If there is one thing that pretty much all Israelis agree on, it is the determination not to be perceived as, or to actually be, a "freier," a Hebrew slang term for "sucker" or "chump." Nobody likes to be taken advantage of, but Israelis seem more sensitive to this than other people, sometimes even preemptively turning the other guy into a freier rather than let him get you first.
Well, guess what? The entire State of Israel is being played for a freier right now, with the actual freier extravaganza taking place on August 24.
That is the day that fired Fox News commentator Glenn Beck will convene his "Restoring Courage" rally at the Teddy stadium. The gathering, the first major Beck event since Fox News cancelled his television show, is designed to restore Beck's image by identifying him with the State of Israel, a country popular across the political spectrum in the United States.
A successful rally in Israel could help transform Beck's reputation from a failed extreme right-wing demagogue to an international figure popular in a country that is special to many, if not most, Americans.
Beck intends to use Israel as a prop in his effort to get back on top.
Unfortunately, although identification with Israel can only help Beck's image, it can only harm Israel's. That is because in the United States, Beck is a divisive and polarizing figure, even among ardent conservatives. That's the reason Fox News ultimately fired him, which incidentally occurred after virtually all his sponsors abandoned him. Any product touched by Beck is damaged.
If his rally succeeds in achieving mainstream support in Israel, Israel will be damaged, too — especially among the vast majority of Americans who see him as a bigoted extremist.
Tolerance for anti-SemitismAmong the reasons mainstream Americans do not like Beck is his insensitive exploitation of the Holocaust and Nazism to smear his opponents. Most recently, this ugly insensitivity extended to the Norwegian campers who were killed in the Oslo terrorist attack. Because the camp was sponsored by Norway's Labor Party, Beck likened the murdered kids to the "Hitler Youth." This slur was reminiscent of Beck's attacks on the Jewish billionaire, George Soros, who survived the Holocaust as a teenager.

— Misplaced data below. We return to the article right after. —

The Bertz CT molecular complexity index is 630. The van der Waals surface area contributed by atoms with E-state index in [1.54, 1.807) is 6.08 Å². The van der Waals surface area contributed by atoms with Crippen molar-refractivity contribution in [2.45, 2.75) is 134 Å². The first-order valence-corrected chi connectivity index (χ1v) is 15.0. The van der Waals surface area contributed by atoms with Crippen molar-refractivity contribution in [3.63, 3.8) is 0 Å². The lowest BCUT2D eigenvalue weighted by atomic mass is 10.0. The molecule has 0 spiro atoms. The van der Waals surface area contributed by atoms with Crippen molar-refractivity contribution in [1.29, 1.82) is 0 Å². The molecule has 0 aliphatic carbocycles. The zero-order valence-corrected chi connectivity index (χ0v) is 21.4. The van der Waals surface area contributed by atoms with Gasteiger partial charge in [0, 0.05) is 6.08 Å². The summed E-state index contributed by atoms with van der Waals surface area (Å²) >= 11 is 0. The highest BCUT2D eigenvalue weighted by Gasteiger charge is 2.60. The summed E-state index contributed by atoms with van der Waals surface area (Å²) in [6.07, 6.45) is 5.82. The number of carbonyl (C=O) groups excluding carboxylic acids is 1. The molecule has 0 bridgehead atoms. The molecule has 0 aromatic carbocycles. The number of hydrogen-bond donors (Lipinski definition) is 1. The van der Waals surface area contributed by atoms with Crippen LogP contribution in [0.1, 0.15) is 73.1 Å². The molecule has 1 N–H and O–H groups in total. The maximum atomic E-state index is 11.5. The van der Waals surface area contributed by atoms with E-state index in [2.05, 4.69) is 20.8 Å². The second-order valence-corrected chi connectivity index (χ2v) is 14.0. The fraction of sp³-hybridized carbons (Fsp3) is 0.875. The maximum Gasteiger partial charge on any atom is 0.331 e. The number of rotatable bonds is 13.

Beck, who hates Soros' liberal economic views, said that the Jewish Soros was a Nazi collaborator rather than a Nazi victim. (Imagine, anyone saying that about a 14 year old child; of course some of the Oslo campers were 14, too!) He also has repeatedly depicted Soros as the archetypal international Jew who secretly runs the world, going so far as to depict the United States as Soros's puppet. (Beck's slurs against Soros led to his being condemned by numerous American Jewish organizations.) Beck has also repeatedly invited extreme right-wing and anti-Semitic speakers to appear on his show, often the kind of speakers who could never appear on mainstream television because of their views.
Not surprisingly, Beck has been roundly denounced for his tolerance for anti-Semitism and his insensitivity to the Holocaust. He always responds the same way: "I love Israel."
If Israel "loves him back" it will go far toward rehabilitating a disgraced American media figure. It will also antagonize the vast majority of Americans who consider Beck a hateful bigot. Perhaps, most significantly, it will antagonize Democrats who almost universally despise Beck but whose support for Israel is vital in maintaining the US-Israel alliance.
Israel cannot allow that to happen. Glenn Beck is playing Israel for a freier. Hopefully, Israel will turn the tables on him and show him that Israelis will not be used to advance the career of a failed right-wing showman, especially one whose views are so odious.